Report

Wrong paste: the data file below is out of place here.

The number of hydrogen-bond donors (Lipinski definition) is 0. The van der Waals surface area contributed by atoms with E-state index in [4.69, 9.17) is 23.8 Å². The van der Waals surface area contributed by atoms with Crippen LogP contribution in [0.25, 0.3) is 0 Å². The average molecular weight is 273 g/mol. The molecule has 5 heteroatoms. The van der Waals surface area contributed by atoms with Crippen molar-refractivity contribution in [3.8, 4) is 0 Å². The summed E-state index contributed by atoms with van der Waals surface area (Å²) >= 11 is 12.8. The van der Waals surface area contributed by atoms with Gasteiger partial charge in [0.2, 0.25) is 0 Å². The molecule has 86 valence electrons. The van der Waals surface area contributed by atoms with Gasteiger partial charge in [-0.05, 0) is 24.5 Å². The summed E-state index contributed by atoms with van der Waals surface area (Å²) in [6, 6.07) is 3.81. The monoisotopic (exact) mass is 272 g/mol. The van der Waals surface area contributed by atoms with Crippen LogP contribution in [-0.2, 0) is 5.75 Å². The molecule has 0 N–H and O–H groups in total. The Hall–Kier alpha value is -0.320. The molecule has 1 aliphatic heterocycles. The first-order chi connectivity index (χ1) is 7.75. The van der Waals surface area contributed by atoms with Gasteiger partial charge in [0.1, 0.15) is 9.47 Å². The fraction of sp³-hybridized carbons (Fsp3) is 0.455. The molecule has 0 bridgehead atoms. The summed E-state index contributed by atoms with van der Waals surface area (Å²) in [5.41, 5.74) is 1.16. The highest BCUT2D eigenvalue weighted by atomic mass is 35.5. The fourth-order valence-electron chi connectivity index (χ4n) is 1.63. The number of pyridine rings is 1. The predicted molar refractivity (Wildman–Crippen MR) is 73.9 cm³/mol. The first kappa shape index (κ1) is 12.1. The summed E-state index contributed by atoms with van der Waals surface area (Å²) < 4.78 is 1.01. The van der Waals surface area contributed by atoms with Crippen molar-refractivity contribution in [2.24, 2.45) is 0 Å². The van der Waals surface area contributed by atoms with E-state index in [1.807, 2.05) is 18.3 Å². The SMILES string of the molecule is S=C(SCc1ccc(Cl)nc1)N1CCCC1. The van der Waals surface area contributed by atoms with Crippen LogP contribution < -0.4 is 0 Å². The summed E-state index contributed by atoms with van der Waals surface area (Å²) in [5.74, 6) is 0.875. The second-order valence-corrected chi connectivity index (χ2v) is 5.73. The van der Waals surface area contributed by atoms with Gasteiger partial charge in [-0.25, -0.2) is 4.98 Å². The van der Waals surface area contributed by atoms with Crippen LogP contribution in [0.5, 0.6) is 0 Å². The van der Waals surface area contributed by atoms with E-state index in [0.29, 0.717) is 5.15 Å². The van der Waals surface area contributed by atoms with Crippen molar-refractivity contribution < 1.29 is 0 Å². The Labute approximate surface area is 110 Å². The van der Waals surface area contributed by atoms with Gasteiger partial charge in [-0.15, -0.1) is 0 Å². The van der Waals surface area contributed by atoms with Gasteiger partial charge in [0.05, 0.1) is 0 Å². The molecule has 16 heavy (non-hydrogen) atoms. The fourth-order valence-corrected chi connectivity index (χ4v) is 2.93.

Jess Sproul Chapter 10 Notes Chapter 10 How Equilibrium Calculations Can Be Applied to Complex Systems 10A: Solving Multiple-Equilibrium Problems by a Systematic Method Aqueous solutions encountered in the lab often contain several species that interact with one another and water to yield two or more equilibria that function simultaneously. When water is saturated with barium sulfate, three equilibria evolve: BsSO4(s) Ba2+ + SO42SO42- + H3O+ HSO4- + H2O 2H2O H3O+ + OHThese equilibria will shift accordingly if ions are added. Solution of a multiple-equilibrium problem requires as many independents equations as there are participants in the system being studied. In the above system, there are five species: Ba2+, SO42-, HSO4-, H3O+, and OH-. In order to calculate the solubility of barium sulfate, there needs to be five independent algebraic equations. 10A-1: Mass-Balance Equation • Mass-balance equations relate the equilibrium concentrations of various species in a solution to one another and to the analytical concentrations of the various solutes. Example 10-1 Write mass-balance expressions for a 0.0100 M solution of HCl that is in equilibrium with an excess of solid BaSO4. From our general knowledge of the behavior of aqueous solutions, we can write equations for three equilibria that must be present in this solution. BsSO4(s) Ba2+ + SO42SO42- + H3O+ HSO4- + H2O 2H2O H3O+ + OHBecause the only source for the two sulfate species is the dissolved BsSO4, the barium ion concentration must equal the total concentration of sulfate-containing species, and a mass-balance equation can be written that expresses this equality. Thus [Ba2+] = [SO42-] + [HSO4-] The hydronium ion concentration in this solution has two sources: one from the HCl and the other from the dissociation of the solvent. A second mass-balance equation expression is this [H3O+] + [HSO4-] = cHCl + [OH-] = 0.0100 + [OH-] Since the only source of hydroxide is the dissociation of water, [OH-] is equal to the hydronium ion concentration from the dissociation of water. 10A-2: Charge-Balance Equation Solutions are neutral because the molar concentration of positive charge in an electrolyte solution always equals the molar concentration of negative charge. # mol/L positive charge = # mol/L negative charge The concentration of charge contributed to a solution by an ion is equal to the molar concentration of that ion multiplied by its charge. For Na+ mol positive charge/L = (1 mol positive charge/mol Na+) X (mol Na+/L) = 1 X [Na+] For Mg2+ mol positive charge/L = (2 mol positive charge/mol Mg2+) X (mol Mg2+/L) = 2 X [Mg2+] For PO43- mol positive charge/L = (3 mol positive charge/mol PO43-) X (mol PO43- /L) = 3 X [PO43-] 10A-2: Charge-Balance Equation (cont.) • Example 10-3 Write a charge-balance equation for the system in Example 10-2. [Ag+] + [Ag(NH3)2+] + [H3O+] + [NH4+] = [OH-] + [Br -] • Example 10-4 Neglecting the dissociation of water, write a chargebalance equation for a solution that contains NaCl, Ba(ClO4)2, and Al2(SO4)3. [Na+] + 2[Ba2+] + 3[Al3+] = [Cl-] + [ClO4-] + 2[SO42-] 10A-3: Steps for Solving Problems Involving Several Equilibria Write a set of balanced chemical equations for all pertinent equilibria. Sate in terms of equilibrium concentrations what quantity is being sought. Write equilibrium-constant expressions for all equilibria developed in step 1 and find numerical values for the constants in tables of equilibrium constants. Write mass-balance expressions for the system. If possible, write a charge-balance expression for the system. If the number of unknown concentrations is equal to the number of equations at this point, proceed on to step 7. If the number of unknown concentrations is greater than the number of equations, seek additional equations. If there are no possible equations to be found and suitable assumptions regarding the unknowns cannot be made, the problem cannot be solved. 10A-3: Steps for Solving Problems Involving Several Equilibria (cont.) Make suitable approximations to simplify the algebra. Sole the algebraic equations for the equilibrium concentrations needed to give a provisional answer as defined in step 2. Check the validity of the approximations made in step 7 using the provisional concentrations computed in step 8.Crucibles are used as either containers or filtering devices that allow the supernatant to pass through while retaining the precipitate. Sometimes, filter paper is used and it must be burned off. If this is the case, be sure to handle the heated crucible with care. 10A-4: Making Approximations to Solve Equilibrium Equations When step 6 is completed, there is the mathematical problem of solving several nonlinear simultaneous equations. Without computer help, solving this complex system is formidable, tedious, and time consuming. Approximations can allow a complex system to be solved much more easily. Only the mass-balance and charge-balance equations can be simplified because they involve only sums and differences, not products and quotients. With enough knowledge of the chemistry of a system, it is possible to assume that a given term in a massbalance or charge-balance equation is sufficiently small that it can be neglected. 10B-2: How pH Influences Stability • The solubility of a precipitate containing an anion with basic properties, a cation with acidic properties, or both, will depend on pH. 10B-3: The Solubility of Precipitates in the Presence of Complexing Agents Complex Formation with a Common Ion Many precipitates react with the precipitating agent to form soluble complexes. Increases in solubility caused by large excesses of a common ion are not unusual. Quantitative Treatment of the Effect of Complex Formation on Solubility Solubility calculations for a precipitate in the presence of a complexing reagent are similar in principle to those discussed in the previous section. 10C: Separating Ions by pH Control: Sulfide Separations Several precipitating agents permit separation of ions based on solubility differences. This requires close control over the reacting agent at a suitable and predetermined lever. This is often done by controlling the pH with suitable buffers.